Progress in Campaign to End MEADS | Citizens Against Government Waste

Progress in Campaign to End MEADS

The WasteWatcher

Created in 1995, the Medium Extended Air Defense System (MEADS) is a collaborative missile defense project intended to replace the Patriot Missile system, which has been used by the U.S. and its allies for decades. A Memorandum of Understanding (MOU) between the U.S., Germany, and Italy required that the U.S. pony up 58 percent of the development costs, with Germany covering 25 percent and Italy paying 17 percent. The U.S. has already spent $1.9 billion on the design and development phase of MEADS, but the program has been plagued with cost overruns of $2 billion and is 10 years behind schedule.

A March 9, 2010, Washington Post report quoted an internal U.S. Army memo asserting that the program “will not meet U.S. requirements or address the current and emerging threat without extensive and costly modifications.” The article also noted that former Undersecretary of Defense for Acquisition, Technology and Logistics John Young, Jr. believes that MEADS poses a dilemma for the Pentagon, which is attempting to preserve a weapons program that the Army no longer wants, is not fully funded, and has large reported termination costs.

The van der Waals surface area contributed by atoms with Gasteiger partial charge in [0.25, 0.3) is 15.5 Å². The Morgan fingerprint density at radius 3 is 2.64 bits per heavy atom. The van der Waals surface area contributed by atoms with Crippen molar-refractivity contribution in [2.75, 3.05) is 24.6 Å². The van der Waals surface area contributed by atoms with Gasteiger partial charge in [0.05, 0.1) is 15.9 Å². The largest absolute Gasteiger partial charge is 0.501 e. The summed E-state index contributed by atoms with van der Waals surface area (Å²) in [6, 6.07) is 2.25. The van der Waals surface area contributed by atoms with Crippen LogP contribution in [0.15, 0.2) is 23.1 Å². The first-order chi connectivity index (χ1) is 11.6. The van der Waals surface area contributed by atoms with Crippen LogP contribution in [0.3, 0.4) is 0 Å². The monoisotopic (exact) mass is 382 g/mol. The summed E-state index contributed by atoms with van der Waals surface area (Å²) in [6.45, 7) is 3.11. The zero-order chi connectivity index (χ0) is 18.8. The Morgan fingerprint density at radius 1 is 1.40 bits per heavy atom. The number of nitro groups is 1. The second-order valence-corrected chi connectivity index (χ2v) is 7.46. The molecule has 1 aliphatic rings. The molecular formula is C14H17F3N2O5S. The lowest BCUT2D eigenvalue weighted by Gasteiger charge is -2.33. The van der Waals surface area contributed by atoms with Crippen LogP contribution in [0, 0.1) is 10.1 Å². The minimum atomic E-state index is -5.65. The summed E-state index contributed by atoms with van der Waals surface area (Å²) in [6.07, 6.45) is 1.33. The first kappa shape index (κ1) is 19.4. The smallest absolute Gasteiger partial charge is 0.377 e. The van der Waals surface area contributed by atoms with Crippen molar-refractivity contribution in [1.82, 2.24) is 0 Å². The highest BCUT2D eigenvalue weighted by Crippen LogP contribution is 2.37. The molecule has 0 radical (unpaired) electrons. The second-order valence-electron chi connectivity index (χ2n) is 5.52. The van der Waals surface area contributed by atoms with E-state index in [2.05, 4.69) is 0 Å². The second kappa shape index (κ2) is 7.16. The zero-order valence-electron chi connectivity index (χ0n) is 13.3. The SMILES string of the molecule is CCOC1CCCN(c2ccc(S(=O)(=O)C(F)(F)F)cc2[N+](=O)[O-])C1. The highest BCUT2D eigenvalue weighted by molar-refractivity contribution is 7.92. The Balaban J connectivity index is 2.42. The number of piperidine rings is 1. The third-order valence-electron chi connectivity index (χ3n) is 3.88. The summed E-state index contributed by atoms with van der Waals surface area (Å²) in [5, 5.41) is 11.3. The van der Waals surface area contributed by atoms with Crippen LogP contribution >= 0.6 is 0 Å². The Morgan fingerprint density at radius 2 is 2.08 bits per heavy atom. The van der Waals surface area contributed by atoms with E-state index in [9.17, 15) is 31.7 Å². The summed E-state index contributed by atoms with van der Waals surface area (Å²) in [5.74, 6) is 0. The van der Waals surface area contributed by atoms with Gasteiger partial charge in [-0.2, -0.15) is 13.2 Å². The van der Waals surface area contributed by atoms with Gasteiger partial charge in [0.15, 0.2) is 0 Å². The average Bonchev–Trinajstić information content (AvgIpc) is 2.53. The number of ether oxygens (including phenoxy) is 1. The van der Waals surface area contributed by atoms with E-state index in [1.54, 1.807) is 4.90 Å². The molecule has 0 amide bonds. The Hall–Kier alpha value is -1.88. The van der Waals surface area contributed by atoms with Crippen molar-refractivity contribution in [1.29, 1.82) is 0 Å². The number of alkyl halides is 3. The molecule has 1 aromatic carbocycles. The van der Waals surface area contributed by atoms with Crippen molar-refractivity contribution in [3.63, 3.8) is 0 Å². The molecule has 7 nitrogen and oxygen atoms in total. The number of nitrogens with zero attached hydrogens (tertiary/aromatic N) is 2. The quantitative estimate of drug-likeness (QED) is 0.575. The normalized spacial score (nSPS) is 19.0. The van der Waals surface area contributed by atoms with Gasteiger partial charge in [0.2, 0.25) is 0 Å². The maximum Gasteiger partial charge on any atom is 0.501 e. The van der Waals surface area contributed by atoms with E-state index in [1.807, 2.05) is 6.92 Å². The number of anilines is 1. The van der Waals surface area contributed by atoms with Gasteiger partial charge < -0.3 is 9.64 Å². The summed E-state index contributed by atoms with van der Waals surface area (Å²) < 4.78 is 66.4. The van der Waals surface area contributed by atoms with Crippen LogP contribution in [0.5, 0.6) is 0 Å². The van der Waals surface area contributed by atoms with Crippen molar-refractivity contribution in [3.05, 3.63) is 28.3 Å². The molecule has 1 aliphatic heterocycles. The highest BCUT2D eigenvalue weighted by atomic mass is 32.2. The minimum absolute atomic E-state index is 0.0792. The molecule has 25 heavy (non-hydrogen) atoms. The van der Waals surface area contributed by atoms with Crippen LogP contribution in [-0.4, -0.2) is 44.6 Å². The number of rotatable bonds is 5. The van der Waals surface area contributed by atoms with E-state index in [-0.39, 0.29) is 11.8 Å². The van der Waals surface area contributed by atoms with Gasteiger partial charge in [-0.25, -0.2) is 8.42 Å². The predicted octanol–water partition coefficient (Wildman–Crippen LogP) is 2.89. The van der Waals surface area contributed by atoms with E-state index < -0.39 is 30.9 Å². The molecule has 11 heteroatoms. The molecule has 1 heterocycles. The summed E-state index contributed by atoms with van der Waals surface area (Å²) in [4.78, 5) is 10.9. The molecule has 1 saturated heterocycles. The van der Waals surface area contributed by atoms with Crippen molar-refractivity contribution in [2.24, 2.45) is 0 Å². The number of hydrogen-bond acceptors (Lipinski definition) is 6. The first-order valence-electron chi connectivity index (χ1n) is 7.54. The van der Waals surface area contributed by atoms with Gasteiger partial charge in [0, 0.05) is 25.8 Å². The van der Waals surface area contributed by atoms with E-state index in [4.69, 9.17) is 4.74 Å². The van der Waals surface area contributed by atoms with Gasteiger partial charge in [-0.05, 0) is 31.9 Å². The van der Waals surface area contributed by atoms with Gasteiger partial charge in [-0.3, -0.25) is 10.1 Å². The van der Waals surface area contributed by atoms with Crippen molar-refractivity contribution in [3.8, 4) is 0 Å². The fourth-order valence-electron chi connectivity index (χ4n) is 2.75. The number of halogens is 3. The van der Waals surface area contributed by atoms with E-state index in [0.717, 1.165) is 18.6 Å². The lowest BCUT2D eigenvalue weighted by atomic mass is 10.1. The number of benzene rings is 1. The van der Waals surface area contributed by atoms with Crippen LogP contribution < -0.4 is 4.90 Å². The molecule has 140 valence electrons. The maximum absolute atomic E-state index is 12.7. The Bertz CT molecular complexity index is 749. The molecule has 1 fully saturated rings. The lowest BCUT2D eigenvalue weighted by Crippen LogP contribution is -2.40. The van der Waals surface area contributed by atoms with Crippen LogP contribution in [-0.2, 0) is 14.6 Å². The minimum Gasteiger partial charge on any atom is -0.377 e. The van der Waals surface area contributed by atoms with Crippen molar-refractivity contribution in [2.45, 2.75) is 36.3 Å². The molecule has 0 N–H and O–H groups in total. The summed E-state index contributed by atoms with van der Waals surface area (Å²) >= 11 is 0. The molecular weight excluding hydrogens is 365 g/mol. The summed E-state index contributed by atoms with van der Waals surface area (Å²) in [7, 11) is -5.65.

Citing cost overruns and delays, the Obama Administration stated in February that the program would not continue past fiscal year (FY) 2013. The President’s FY 2012 budget funds the design and development phase of the MEADS program through that timeframe at a cost to taxpayers of $804 million, including $406.6 million in FY 2012. As a rationale for the continuation of funding, the executive branch has cited the necessity to fulfill obligations in the MOU.

Fortunately for taxpayers, President Obama has been challenged by Congress on the issue of continued funding for MEADS. The House-passed FY 2012 National Defense Authorization Act provides $257.1 million, a figure that was matched by the House version of the FY 2012 Department of Defense Appropriations Bill. This amount appears to be designated for the cancellation costs associated with ending MEADS, and is $149.5 million below the administration’s request. The Senate Armed Services Committee went a step further by zeroing out all funding for MEADS in the Senate version of the FY 2012 National Defense Authorization Act.

The Merkel administration in Germany is now under intense pressure to withdraw from the project and the Italian government has also signaled desire to terminate its involvement. The most prudent use of taxpayer money would be to drop MEADS in conjunction with the two countries and instead modernize the Patriot Missile system at far less cost.

MEADS was included in Prime Cuts 2011, a compilation of spending cuts recommendations released by Citizens Against Government Waste on June 8, 2011.

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